The video clip that was first posted on Facebook is only 15 seconds long, but that was enticing enough to quickly amass a million views, and was troubling enough to call in the NAACP to condemn a white law enforcement officer and the FBI is instigate an investigation whether excessive force had been used.
The video shows a classroom at a South Carolina school. It is photographed from three rows away, and other students sit silently and slightly slumped. The video starts as an officer stands alongside a black teenage girl. The officer is 34-year old Ben Fields, a deputy and assistant football coach at Spring Valley High in South Carolina, where the incident took place. The officer wastes little time: He throws his forearm around the girl’s neck and quickly flips her—and her desk—to the ground. She struggles a bit as the officer grabs one of her legs and drags her out of the frame of the video.
Reportedly, the officer had been summoned to the classroom because the girl refused to give up her cell phone. The incident has resulted in Fields’ suspension and national attention to what constitutes appropriate—or excessive—force in managing a student.
It also brings further into focus the use of cell phones in recording incidents of alleged law enforcement abuses—and the role those videos play in creating accountability.
Over the past couple years there have been dozens of videos which have emerged from cell phones and dash-cams that present incidents of surprising violence by law enforcement—often white officers against black men or women; almost invariably in those incidents, the officer has been suspended or disciplined, yet some legal observers questions whether it is creating more comprehensive accountability and reasonable behavior.
It has been almost a quarter-century since a grainy video was released on nightly news shows that showed a black motorist, Rodney King, being punched and kicked by several LAPD officers. For decades, black residents in Los Angeles had complained about unwarranted and group police violence against them, but the video brought a certain immediacy to those claims.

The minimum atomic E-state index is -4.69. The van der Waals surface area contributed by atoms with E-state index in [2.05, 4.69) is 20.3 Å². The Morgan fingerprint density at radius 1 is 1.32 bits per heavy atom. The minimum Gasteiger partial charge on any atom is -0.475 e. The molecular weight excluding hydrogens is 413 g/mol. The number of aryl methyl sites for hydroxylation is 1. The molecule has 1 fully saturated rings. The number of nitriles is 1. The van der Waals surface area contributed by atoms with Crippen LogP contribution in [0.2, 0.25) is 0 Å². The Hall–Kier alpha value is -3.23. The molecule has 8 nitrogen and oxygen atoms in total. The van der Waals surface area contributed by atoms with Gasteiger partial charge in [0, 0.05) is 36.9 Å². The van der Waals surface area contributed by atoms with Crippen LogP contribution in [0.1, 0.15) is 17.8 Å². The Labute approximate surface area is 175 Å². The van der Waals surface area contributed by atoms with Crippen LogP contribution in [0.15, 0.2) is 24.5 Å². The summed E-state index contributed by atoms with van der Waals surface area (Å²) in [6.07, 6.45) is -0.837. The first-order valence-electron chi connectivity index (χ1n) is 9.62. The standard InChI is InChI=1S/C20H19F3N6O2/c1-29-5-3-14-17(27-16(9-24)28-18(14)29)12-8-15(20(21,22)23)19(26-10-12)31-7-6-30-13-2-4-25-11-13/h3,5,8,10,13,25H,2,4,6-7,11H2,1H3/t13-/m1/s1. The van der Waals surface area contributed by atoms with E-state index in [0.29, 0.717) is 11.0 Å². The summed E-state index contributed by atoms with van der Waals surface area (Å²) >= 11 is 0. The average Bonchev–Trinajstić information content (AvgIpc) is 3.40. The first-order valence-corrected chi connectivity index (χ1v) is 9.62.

In more recent years, the ubiquity of cell phone cameras has exhibited disturbing, heavy-handed law enforcement. In the recent South Carolina incident, a couple other videos emerged after the initial posting and controversy. Additionally, Richland County Sheriff Leon Lott countered that “a third video” showed the teenage girl fighting back against the deputy. It is unclear whether the sheriff department has yet to release that footage, as none of the available videos exhibit anything but different angles on Fields wrestling the teenager to the ground and dragging her several feet. (The sheriff department reportedly also countered a claim by the NAACP that the incident had racial overtones with a public statement that Dpt. Fields is dating a black woman.)
Within the context of this emerging use of technology, it is important to recognize what legal allowances are permitted for a bystander to film an event: Most simply stated, yes, citizens have the legal right to record law enforcement as long as it does not interfere with law enforcement’s job or cause a distraction. According to the ACLU, taking photos or video of incidents plainly visible from public spaces is a constitutional right, including filming police and other government officials carrying out their jobs.
When in public spaces where a bystander is lawfully present, he or she has the right to photograph anything in plain view. Once on private property, however, the property owner can set the rules. The rules about whether a person can film actions occurring on adjacent private property from a public sidewalk or space vary state to state.
The rules about cell phone camera are still developing as their importance in police accountability incidents continue to increase: In June 2014, in the Riley v. California, the Supreme Court unanimously ruled that police must obtain a warrant before searching the contents of a cell phone seized by someone who has been arrested. “The fact that technology now allows an individual to carry such information in his hand,” wrote Chief Justice John Roberts, “does not make the information any less worthy of the protection for which the Founders fought.”
But whether these cell phone videos can create more wide-spread accountability still remains unanswered. One early study by the US Department of Justice (2014) addresses the change in behavior by officers wearing body-cameras, and notes an 88 percent reduction in citizen complaints and a 60 percent reduction in officer use-of-force incidents after one year of camera deployment in an Arizona police department. Moreover, in Mesa, Arizona, the study found there were 40 percent fewer complaints for officers with cameras and 75 percent fewer use-of-force complaints overall.